One of the first meals I learned to make for myself, aside from scrambled eggs and fried chicken, was fettuccine Alfredo. When I was little, I was wary of fettuccine Alfredo, although I have no idea why. With its copious amounts of butter, cheese, and cream, fettuccine Alfredo is kid-friendly and artery-threatening. In high school, I'd make it for myself on weekends when my parents weren't around (apparently I hadn't watched enough Saved by the Bell episodes because I never thought to throw a hilariously disastrous house party). I used this little cookbook that my mom has had since the 70s; it is, strangely enough, a "cheese" cookbook (who would have thought there were enough cheese-based recipes to fill a cookbook?), and I've only ever seen anyone in my family use the fettuccine Alfredo recipe.
My mom usually makes fettuccine Alfredo for special occasions, like our annual Christmas party (easy for quadrupling, smaller stain risk than marinara) or birthdays, when we usually pair it with lobster (a delicious holdover from one of my mom and dad's favorite chefs ever. There version is not as good as his, where lobsters would volunteer to be a part of such a good meal, but it's still pretty amazing).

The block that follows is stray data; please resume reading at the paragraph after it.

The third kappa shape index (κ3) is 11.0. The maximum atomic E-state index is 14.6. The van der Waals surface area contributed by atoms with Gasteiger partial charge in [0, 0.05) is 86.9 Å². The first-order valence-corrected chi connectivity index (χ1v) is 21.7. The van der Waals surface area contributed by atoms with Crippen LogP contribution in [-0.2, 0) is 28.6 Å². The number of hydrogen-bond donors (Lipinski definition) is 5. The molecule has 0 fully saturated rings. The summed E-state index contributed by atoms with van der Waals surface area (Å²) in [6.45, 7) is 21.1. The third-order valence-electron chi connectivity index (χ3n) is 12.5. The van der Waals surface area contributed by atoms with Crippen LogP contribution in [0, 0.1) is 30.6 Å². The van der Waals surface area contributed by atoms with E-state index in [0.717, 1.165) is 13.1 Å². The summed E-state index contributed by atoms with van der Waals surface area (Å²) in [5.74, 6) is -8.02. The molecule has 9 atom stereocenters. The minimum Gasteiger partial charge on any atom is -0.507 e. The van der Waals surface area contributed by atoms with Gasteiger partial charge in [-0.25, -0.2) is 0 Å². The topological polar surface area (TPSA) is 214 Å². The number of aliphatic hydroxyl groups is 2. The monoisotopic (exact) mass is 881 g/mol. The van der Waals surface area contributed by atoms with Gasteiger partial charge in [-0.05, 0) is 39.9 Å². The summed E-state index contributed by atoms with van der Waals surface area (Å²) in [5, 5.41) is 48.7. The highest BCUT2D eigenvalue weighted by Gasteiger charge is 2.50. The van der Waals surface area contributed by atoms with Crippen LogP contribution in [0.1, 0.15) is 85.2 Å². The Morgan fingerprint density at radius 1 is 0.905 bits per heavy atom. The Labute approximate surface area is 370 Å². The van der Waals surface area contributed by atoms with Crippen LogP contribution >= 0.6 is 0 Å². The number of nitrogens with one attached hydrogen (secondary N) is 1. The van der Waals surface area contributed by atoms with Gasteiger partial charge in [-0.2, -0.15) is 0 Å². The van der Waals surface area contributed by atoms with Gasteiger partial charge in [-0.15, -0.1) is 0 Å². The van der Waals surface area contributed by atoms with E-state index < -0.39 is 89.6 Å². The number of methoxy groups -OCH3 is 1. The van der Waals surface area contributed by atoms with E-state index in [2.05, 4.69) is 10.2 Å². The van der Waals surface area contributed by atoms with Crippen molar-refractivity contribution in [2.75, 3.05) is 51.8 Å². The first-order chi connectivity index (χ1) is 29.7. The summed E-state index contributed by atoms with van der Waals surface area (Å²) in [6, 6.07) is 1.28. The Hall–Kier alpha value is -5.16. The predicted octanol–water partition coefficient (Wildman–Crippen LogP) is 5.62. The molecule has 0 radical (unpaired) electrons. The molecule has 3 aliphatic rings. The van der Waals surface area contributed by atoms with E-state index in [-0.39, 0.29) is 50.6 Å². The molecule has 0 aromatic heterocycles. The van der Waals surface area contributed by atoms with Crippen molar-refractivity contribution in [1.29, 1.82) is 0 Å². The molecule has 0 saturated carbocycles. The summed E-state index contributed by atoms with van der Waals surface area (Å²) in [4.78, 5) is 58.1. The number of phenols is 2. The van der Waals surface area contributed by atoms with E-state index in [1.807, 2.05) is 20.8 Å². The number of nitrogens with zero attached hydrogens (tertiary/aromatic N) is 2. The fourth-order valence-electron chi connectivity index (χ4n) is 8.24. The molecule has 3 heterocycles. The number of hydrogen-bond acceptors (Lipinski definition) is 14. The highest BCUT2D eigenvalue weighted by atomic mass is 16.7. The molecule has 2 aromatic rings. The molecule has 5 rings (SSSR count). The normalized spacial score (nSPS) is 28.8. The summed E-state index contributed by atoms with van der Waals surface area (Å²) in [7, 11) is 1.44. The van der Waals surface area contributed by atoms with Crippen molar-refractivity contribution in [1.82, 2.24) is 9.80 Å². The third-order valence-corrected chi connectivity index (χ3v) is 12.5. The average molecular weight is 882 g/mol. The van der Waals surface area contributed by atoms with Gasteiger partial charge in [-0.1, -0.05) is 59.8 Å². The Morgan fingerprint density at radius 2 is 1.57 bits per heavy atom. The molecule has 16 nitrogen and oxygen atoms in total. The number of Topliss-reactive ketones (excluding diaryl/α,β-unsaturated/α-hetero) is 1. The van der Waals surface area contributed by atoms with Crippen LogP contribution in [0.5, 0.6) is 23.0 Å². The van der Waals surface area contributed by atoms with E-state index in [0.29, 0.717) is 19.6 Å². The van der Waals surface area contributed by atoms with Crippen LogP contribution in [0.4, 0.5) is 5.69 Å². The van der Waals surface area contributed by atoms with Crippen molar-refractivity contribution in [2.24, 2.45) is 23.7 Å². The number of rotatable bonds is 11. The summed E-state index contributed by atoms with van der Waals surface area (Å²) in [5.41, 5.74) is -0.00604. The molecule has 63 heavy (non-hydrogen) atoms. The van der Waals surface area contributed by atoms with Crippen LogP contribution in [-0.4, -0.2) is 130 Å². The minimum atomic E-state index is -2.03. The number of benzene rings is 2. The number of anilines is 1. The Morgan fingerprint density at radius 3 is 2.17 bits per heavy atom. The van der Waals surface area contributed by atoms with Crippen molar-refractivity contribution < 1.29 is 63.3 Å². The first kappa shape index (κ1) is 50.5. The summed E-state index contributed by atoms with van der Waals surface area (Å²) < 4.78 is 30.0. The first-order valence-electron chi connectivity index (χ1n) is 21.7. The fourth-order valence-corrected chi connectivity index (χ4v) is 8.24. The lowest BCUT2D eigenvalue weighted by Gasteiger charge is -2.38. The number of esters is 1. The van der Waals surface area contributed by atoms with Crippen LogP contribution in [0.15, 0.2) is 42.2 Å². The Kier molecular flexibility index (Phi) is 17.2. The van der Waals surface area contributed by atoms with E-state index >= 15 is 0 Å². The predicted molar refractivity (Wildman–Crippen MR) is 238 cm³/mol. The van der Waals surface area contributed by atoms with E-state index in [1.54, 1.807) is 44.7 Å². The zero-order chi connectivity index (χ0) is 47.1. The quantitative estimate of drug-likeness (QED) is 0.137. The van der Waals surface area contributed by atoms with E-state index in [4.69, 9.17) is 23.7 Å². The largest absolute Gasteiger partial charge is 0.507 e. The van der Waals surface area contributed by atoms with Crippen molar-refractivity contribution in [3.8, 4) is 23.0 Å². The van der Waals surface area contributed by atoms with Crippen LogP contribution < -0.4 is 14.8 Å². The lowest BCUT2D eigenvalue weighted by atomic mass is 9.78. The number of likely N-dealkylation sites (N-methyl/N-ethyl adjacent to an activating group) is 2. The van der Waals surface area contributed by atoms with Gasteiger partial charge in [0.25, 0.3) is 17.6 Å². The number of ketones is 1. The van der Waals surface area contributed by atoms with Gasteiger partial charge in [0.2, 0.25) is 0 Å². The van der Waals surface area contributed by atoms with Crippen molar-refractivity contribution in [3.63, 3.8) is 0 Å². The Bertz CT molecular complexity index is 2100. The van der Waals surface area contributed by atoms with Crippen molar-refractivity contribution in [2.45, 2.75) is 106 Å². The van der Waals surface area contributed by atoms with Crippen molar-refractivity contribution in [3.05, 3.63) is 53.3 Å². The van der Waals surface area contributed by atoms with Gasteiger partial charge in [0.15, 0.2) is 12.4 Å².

I like making fettuccine Alfredo because it is one of the few meals I can make reliably without using a recipe. Since expanding my cooking repertoire, I try to adhere fairly closely to recipes, but it's hard to go wrong when you're mixing cheese, cream, butter, and pasta. It was one of the recipes I made a lot last year, when I eschewed my last few months of college-provided food to cook for myself and Dave in his little kitchen (mistake. I could write an ode to Roy and the other Cabot chefs, who would grill me hot dogs even when the dining hall was closing and regularly turn out fresh-baked cookies). Dave's roommates were intrigued, and so I taught them how to make it and Kevin said (with delight) "It's like grown-up mac and cheese!"
And for a couple reasons: aside from the obvious cheese-pasta relationship, it's also easy to make and delicious. The only real difference is that while instant mac and cheese can be life-saving, instant fettuccine Alfredo is a disaster. Thick and sticky, a rubbery paste, everything is blended together into a gummy white substance without any of the discernible flavors of butter, cream, or cheese. The best Alfredo sauces aren't the thick and white things served in most restaurants or cafeterias, but are rich and decadent, with small shavings of unmelted cheese clinging to the pasta. Each bite should be coated in the creamy sauce, and when you pick it up, little strands of melted cheese should stretch from fork to plate. Hot, rich, delicious, and so so good. Hungry yet?
1/2 pound fettuccine
4 tablespoons butter, diced
1/2 to 1 cup heavy cream
1 cup Parmesan cheese, finely grated
Boil water and cook fettuccine, removing while slightly al dente
Drain pasta and return to pot, putting heat on lowest setting
Add butter, cream, and 3/4 cup Parmesan, stirring until most of the cheese and butter has melted
Add pepper to taste
Serve immediately, topped with the remaining Parmesan